Here’s my latest offering for Our Green Earth. I really enjoyed researching and writing this one and learnt a lot about the viability of wind-generated electricity in the UK. I hope you do too!
[Edit 3rd December 2010: Sadly, Our Green Earth no longer exists but the owner has very kindly handed back copyright of my articles to me. Here, for your reading pleasure, is A Guide to Residential Wind Turbines…]
A Guide to Residential Wind Turbines
Love them or hate them, wind turbines are here to stay. The Environment Agency aims to help the UK generate 15% of its electricity by using renewable, sustainable and clean sources of energy by the year 2020 (1) and one of the ways that it intends to meet this target is through the use of wind.
Wind Farms in the UK
Wind farms are a relatively common sight in the UK nowadays, with 260 operational wind farms around the country, comprising 2718 individual turbines generating enough energy for over 2 million homes (2). This handy map shows the locations of these wind farms, plus those under construction and those given the go-ahead for construction. Although many people complain about the “blot on the landscape” that wind turbines create and the noise that they make, to me it seems logical that we should be utilising this free, non-polluting energy resource to reduce our fossil fuel consumption and lower our carbon footprint. Technology improves all the time and today’s wind turbines are quieter and more efficient than ever before.
Residential Wind Turbines
Commercial wind farms generate electricity that is then fed into the national power network, the National Grid. The Energy Saving Trust however estimates that approximately 800,000 homes in the UK are well placed to benefit from the generation of their own “off the grid” wind-powered electricity by installing smaller scale residential wind turbines. In addition, many more homes could reduce their reliance on grid energy (and their electricity bills!) by around 25% by supplementing their homes with a domestic turbine (3).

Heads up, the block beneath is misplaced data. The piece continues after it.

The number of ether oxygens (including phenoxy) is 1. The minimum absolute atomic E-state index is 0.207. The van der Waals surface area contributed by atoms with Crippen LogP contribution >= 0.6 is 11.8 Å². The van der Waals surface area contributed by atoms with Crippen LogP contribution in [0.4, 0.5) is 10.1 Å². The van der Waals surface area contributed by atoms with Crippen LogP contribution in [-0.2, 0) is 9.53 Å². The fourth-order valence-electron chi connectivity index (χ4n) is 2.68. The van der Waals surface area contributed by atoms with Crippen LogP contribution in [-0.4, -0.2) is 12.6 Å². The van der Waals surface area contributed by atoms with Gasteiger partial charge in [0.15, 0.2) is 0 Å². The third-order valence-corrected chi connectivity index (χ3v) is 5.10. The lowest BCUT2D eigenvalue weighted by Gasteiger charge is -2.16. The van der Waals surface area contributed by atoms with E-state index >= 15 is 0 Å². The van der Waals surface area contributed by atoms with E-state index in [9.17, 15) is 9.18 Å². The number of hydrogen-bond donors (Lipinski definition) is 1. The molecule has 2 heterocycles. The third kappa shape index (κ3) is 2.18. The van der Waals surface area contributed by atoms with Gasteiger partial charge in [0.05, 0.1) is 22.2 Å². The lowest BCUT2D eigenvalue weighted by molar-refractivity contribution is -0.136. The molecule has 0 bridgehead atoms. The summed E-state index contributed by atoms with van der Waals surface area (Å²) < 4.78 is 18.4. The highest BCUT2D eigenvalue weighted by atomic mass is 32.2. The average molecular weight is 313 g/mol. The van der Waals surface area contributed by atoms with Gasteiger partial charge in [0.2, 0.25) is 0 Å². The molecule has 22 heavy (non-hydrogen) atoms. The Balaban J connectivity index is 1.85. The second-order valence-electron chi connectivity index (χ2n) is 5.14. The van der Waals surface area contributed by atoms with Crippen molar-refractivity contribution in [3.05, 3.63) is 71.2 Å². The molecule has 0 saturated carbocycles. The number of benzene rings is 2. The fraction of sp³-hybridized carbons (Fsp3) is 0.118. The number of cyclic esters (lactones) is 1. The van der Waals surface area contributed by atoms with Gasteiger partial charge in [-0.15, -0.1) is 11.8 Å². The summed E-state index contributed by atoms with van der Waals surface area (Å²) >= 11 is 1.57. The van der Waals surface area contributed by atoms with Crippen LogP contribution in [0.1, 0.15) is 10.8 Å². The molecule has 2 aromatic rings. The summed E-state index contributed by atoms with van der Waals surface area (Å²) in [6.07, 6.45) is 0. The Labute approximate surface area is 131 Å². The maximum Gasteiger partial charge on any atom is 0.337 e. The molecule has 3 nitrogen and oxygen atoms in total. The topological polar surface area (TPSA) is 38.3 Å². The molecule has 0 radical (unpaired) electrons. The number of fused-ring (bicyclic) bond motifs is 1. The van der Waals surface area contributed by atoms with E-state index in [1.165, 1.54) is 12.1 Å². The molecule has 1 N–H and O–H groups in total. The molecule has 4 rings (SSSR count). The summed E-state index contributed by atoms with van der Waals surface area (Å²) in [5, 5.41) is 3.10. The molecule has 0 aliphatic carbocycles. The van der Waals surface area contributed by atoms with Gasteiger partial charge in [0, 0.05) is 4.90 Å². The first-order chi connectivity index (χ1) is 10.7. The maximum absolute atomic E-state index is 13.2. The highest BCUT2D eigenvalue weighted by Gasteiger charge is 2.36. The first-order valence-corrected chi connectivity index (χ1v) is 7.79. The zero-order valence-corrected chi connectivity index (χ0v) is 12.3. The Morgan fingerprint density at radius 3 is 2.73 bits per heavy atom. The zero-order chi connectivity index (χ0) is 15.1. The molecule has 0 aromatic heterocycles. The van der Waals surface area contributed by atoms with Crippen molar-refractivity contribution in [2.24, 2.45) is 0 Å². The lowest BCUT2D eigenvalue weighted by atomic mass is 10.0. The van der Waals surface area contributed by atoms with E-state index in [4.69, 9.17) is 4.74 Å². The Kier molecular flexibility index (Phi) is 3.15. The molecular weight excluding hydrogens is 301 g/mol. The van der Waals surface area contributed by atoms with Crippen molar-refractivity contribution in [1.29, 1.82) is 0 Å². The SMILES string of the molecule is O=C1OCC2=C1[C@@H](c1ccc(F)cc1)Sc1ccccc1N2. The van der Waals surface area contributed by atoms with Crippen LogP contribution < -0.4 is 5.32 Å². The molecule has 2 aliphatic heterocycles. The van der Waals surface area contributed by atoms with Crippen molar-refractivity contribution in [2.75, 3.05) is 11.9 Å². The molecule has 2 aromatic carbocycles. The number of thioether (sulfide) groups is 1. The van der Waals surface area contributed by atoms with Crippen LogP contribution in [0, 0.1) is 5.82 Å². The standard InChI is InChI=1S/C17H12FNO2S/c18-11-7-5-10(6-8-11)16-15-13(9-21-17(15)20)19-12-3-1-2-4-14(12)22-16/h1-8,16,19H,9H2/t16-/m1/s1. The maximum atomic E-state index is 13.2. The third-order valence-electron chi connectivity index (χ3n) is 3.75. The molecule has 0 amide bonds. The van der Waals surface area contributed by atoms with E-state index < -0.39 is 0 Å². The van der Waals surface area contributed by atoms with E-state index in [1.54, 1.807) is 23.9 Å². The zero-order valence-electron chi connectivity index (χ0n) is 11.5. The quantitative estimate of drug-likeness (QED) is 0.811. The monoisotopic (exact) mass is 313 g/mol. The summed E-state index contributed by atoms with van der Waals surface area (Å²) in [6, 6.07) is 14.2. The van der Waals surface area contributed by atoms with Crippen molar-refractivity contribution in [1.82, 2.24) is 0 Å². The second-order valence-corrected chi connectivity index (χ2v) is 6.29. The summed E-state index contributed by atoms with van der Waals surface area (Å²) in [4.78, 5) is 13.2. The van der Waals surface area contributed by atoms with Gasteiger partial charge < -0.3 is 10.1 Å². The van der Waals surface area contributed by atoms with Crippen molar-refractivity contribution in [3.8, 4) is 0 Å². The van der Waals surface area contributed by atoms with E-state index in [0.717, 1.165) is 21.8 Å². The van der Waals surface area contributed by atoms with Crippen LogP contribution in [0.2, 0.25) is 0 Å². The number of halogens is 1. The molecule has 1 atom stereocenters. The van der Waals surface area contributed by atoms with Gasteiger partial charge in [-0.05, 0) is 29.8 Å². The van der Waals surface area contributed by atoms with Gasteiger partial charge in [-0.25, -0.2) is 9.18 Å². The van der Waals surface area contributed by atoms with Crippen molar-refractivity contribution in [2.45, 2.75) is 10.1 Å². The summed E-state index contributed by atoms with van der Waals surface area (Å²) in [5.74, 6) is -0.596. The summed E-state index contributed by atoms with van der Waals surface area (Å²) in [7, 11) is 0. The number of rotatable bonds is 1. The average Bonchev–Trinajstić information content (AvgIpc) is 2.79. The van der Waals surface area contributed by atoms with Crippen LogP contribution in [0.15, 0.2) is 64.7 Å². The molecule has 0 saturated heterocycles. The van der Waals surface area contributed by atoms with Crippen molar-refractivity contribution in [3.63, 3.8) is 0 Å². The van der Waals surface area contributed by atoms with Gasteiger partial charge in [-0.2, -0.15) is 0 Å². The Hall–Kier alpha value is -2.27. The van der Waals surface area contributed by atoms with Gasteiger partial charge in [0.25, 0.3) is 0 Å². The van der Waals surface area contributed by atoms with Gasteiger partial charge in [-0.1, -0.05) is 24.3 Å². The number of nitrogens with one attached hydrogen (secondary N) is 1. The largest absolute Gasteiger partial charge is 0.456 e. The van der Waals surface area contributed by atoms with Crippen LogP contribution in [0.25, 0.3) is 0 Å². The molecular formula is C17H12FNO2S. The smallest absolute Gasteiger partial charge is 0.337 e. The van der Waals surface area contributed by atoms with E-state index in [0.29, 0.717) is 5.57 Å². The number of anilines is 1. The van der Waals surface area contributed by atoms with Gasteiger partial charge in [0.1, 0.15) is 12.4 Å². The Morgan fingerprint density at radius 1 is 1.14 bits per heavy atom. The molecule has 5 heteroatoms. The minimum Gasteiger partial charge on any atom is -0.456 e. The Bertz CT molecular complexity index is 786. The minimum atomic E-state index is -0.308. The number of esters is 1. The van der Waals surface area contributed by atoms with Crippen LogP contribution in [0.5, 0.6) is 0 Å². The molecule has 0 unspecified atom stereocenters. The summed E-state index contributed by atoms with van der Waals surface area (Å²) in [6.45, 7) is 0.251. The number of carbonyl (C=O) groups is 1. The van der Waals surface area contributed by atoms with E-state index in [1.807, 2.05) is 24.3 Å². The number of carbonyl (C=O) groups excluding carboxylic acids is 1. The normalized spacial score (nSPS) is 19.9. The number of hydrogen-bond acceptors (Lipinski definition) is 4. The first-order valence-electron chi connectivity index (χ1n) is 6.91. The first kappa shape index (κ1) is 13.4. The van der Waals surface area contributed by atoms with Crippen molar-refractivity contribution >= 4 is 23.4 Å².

How Does A Residential Turbine Work?
Residential turbines work in much the same way as a large commercial-scale turbine, but on a much smaller scale. The plastic or fibreglass rotor blades are designed in a very similar way to aircraft wings in order to provide “lift”. Because of the angling of the blades, they spin rather than rise upwards and do so at potentially very high speeds. Contrary to what some might think, adding more or wider blades will in fact not increase spin speed since airflow over the blades needs to be kept smooth; too many blades, or blades that are too big would create turbulence that would actually reduce the rotational speed (4).
The rotation of the turbine’s blades drives a permanent magnet alternator, or generator, which in turn spins a coil of wire inside a magnet to generate electricity. This electricity can be fed into the grid system or, since wind speed is rarely consistent, the electricity can be stored in batteries for later use (4).
Location Location Location